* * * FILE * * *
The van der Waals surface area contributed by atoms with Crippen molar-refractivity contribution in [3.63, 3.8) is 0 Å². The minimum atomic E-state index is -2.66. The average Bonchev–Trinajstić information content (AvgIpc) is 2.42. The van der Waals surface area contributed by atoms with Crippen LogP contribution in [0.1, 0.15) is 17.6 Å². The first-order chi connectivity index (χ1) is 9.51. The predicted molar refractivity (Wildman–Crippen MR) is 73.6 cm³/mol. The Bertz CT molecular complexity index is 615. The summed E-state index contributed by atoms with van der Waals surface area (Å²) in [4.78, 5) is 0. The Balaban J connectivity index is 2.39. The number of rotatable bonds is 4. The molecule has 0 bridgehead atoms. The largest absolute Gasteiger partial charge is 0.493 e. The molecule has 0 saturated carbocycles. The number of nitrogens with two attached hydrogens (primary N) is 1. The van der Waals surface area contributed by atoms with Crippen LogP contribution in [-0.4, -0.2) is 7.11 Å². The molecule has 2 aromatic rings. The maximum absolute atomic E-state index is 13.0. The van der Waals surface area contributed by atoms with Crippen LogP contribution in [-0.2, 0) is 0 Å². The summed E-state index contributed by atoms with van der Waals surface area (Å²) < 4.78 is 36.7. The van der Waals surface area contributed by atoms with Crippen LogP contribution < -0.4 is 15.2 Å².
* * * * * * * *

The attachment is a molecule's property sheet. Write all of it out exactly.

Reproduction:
The van der Waals surface area contributed by atoms with Crippen molar-refractivity contribution in [3.63, 3.8) is 0 Å². The minimum atomic E-state index is -2.66. The average Bonchev–Trinajstić information content (AvgIpc) is 2.42. The van der Waals surface area contributed by atoms with Crippen LogP contribution in [0.1, 0.15) is 17.6 Å². The first-order chi connectivity index (χ1) is 9.51. The predicted molar refractivity (Wildman–Crippen MR) is 73.6 cm³/mol. The Bertz CT molecular complexity index is 615. The summed E-state index contributed by atoms with van der Waals surface area (Å²) in [4.78, 5) is 0. The Balaban J connectivity index is 2.39. The number of rotatable bonds is 4. The molecule has 0 bridgehead atoms. The largest absolute Gasteiger partial charge is 0.493 e. The molecule has 0 saturated carbocycles. The number of nitrogens with two attached hydrogens (primary N) is 1. The van der Waals surface area contributed by atoms with Crippen LogP contribution in [-0.4, -0.2) is 7.11 Å². The molecule has 2 aromatic rings. The maximum absolute atomic E-state index is 13.0. The van der Waals surface area contributed by atoms with Crippen LogP contribution in [-0.2, 0) is 0 Å². The summed E-state index contributed by atoms with van der Waals surface area (Å²) < 4.78 is 36.7. The van der Waals surface area contributed by atoms with Crippen LogP contribution < -0.4 is 15.2 Å².